Membrane steroid-binding protein

Because steroids are lipophilic, they diffuse easily through the cell membranes, and therefore have a very large distribution volume. In their target tissues, steroids are concentrated by an uptake mechanism which relies on their binding to intracellular proteins (or " receptors ", see below). High concentration of steroids are also found in adipose tissue, although this is not a target for hormone action. In the human male, adipose tissue contains aromatase activity, and seems to be the main source of androgen-derived estrogens found in the circulation. But most of the peripheral metabolism occurs in the liver and to some extent in the kidneys, which are the major sites of hormone inactivation and elimination, or catabolism (see below).

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Protein S can bind to negatively charged phospholipids via the carboxylated Gla domain. This property allows Protein S to function in the removal of cells which are undergoing apoptosis . Apoptosis is a form of cell death that is used by the body to remove unwanted or damaged cells from tissues. Cells, which are apoptotic (. in the process of apoptosis ), no longer actively manage the distribution of phospholipids in their outer membrane and hence begin to display negatively charged phospholipids, such as phosphatidyl serine, on the cell surface. In healthy cells, an ATP ( Adenosine triphosphate )-dependent enzyme removes these from the outer leaflet of the cell membrane. These negatively charged phospholipids are recognized by phagocytes such as macrophages . Protein S can bind to the negatively charged phospholipids and function as a bridging molecule between the apoptotic cell and the phagocyte. The bridging property of Protein S enhances the phagocytosis of the apoptotic cell, allowing it to be removed 'cleanly' without any symptoms of tissue damage such as inflammation occurring.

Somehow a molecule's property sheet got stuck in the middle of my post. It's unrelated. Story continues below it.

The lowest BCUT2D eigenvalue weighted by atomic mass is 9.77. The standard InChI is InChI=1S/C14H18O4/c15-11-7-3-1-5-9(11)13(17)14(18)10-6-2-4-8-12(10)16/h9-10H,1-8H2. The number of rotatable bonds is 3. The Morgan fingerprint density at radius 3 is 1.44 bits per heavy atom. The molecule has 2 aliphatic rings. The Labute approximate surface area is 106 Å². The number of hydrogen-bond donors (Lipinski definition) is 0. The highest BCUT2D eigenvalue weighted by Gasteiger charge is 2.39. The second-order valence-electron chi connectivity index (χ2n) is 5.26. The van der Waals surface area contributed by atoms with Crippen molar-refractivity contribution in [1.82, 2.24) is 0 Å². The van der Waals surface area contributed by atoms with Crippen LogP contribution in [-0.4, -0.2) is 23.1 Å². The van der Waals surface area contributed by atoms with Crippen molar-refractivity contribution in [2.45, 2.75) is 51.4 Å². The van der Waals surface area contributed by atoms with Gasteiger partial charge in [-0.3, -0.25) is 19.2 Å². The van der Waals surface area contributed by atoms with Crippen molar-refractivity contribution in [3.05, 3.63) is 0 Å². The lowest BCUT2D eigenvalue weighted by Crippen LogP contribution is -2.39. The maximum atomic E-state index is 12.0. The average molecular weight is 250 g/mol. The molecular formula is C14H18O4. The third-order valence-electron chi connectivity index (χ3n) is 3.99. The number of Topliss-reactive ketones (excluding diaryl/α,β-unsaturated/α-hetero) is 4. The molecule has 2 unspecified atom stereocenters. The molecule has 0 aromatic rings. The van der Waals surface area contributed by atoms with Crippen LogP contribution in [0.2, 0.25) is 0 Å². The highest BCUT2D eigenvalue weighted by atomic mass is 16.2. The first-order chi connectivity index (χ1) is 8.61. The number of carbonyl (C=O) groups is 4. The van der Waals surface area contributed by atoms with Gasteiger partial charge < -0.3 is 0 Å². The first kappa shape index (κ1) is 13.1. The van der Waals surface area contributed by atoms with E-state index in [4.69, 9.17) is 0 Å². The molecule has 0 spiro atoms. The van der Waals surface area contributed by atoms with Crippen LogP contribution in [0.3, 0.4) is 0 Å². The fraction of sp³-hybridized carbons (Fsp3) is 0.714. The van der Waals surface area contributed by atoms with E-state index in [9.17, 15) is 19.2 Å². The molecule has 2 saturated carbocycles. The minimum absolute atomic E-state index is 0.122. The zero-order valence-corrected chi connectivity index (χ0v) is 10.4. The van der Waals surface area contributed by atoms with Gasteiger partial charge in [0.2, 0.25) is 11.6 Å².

Membrane steroid-binding protein

membrane steroid-binding protein

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